Benefits for poor and middle classes. As WRI research has shown, a carbon tax’s effects on household finances are most heavily dependent on how the revenue is used. According to the CLC proposal, all tax proceeds would be returned to the American people on an equal basis via quarterly dividend checks. CLC chose this approach because of its transparency and because the longevity of the policy would be “secured by the popularity of dividends.” In addition, this tax-and-dividend approach would be highly beneficial to poor and middle-class households, who would receive far more in dividends than they would spend on the tax. (Of course, these householdsand all householdswould also benefit from cleaner air and reduced risks of climate change.) High-income households, on the other hand, would be better off if the revenue were used in other ways, such as to lower other taxes.
Addresses concerns about U.S. competitiveness and international action. A core pillar of the CLC proposal is a “border carbon adjustment.” Exports to countries without comparable policies would receive rebates for carbon taxes paid, while imports from such countries would face fees contingent on the carbon content of their products. The border carbon adjustment would protect the competitiveness of energy-intensive companies and those that are subject to foreign competition. It would also encourage all U.S. trading partners to adopt similarly stringent policies, which is necessary to achieve meaningful global progress on climate change.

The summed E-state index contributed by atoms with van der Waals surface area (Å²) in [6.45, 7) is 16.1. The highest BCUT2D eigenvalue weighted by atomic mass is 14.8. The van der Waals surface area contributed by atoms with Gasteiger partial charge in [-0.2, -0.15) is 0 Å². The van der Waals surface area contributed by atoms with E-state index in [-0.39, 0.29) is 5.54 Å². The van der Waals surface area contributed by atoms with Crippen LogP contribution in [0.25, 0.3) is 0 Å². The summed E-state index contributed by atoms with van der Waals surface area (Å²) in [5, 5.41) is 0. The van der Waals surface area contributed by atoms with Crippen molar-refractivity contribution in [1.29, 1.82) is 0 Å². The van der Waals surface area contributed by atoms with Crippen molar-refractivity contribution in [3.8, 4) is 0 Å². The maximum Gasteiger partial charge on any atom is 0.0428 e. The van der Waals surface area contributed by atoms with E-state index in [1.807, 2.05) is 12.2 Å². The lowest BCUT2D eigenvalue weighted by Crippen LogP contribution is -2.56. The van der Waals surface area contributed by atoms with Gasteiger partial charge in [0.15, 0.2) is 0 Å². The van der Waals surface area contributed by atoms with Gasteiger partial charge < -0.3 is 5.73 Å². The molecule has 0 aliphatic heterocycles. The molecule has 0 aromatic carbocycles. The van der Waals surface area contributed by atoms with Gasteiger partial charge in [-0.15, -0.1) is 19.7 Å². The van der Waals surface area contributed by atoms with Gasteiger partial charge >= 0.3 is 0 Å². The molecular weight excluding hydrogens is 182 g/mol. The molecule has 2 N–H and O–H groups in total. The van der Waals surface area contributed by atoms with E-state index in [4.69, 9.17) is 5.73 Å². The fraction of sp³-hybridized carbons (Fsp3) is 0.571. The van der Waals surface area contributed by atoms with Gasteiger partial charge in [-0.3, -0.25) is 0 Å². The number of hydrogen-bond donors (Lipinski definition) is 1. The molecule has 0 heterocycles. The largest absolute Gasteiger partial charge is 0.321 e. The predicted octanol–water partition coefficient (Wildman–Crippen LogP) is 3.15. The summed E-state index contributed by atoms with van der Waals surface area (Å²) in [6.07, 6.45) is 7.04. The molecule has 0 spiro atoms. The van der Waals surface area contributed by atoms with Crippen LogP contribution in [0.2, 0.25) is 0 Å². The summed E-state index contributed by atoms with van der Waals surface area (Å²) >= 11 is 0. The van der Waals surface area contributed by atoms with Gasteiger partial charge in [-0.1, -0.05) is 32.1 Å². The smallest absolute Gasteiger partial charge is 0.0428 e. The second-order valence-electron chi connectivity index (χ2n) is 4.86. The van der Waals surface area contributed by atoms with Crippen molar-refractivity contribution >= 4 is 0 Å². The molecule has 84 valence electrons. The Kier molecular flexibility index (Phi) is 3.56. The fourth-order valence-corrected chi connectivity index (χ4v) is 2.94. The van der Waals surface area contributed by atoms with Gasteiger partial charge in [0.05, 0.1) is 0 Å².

Cost-effectively reduces emissions. As economists will tell you, putting a price on emissions is the most cost-effective way to reduce them because it encourages producers and consumers to seek out the lowest-cost opportunities to reduce their emissions. Economic models show that for decarbonizing the U.S. economy, economic outcomes are far better with a carbon tax as the centerpiece of policy efforts as compared to a strictly regulatory approach.
Offers potential for bipartisan support. Transforming to a low-carbon economy is an objective that Democrats widely support, but it will require new and comprehensive legislation that attracts Republican support as well. Prominent Republicans are supportive of the CLC proposal because it embraces both free markets and limited government with its plan to eliminate regulations that are no longer necessary with the existence of the carbon tax (“Less Government, Less Pollution,” as CLC puts it).